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EBR Quality of Life Report ReleasedBaton Rouge Area Foundation Publishes CityStats 2010
More people rode the bus daily and didn’t have enough money sometime in 2009 to feed themselves. The percentage of people connected to the Internet declined, and the incidents of child abuse increased. All those indicators appear to show that economic troubles are undermining the quality of life in East Baton Rouge.
The Baton Rouge Area Foundation compiled the indicators in its second annual report on the quality of life in the parish. More than 60 indicators are designed to show where we are as a parish, how far we’ve come and where we need to go. The indicators – and the full report – are at BRCityStats.org.
Some findings in the report:
- Baton Rouge’s unemployment rate spiked in 2009 and East Baton Rouge lost jobs the year before, ending at least five years of job growth.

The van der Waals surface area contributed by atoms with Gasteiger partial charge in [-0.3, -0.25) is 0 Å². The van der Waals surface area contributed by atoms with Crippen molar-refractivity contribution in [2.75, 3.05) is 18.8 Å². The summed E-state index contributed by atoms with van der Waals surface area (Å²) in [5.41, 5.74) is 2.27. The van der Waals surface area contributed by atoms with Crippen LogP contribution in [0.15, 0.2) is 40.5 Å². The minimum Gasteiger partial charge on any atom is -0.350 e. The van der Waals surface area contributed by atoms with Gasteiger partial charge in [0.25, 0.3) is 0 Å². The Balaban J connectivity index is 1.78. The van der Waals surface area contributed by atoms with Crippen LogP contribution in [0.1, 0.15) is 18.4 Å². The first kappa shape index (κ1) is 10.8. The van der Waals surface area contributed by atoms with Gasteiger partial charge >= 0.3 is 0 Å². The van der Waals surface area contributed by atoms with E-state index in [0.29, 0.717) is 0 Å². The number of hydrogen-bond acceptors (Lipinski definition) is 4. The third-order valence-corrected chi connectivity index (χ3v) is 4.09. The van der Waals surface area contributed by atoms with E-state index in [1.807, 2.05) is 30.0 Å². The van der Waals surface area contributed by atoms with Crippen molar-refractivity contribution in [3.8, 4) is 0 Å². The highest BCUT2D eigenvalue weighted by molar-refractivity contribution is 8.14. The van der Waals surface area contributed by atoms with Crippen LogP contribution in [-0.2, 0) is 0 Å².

- After a spike caused by Katrina, people began to leave the parish again for other areas.
- Enrollment at private schools is declining, while the Zachary school system is growing rapidly.
- Nearly half of Baton Rouge residents in the survey said the city has a considerable litter problem.
- One-fourth of respondents to the CityStats survey said they were victim of a crime in last 12 months.
- Nearly half the residents in our survey say they have little or no influence over political leaders.
- The airport is in decline, with total passenger traffic nearly dropping back to 2004 levels.
- The number of library books circulated has declined for five consecutive years, while the number of digital downloads have soared.
- A bright spot: 56% of residents believe the pace of progress in Baton Rouge is too slow, an indication they want the parish to be better.
About the Foundation: The Baton Rouge Area Foundation makes the world better in two ways. We connect fund donors – philanthropists – to worthwhile projects and nonprofits. With them, we have granted $232 million over 46 years to give people a chance to prosper. We also take on projects that change the direction of the Baton Rouge region, such as revitalizing downtown, spearheading the building of the Shaw Center for the Arts, supporting innovations in public schools and reclaiming inner-city neighborhoods.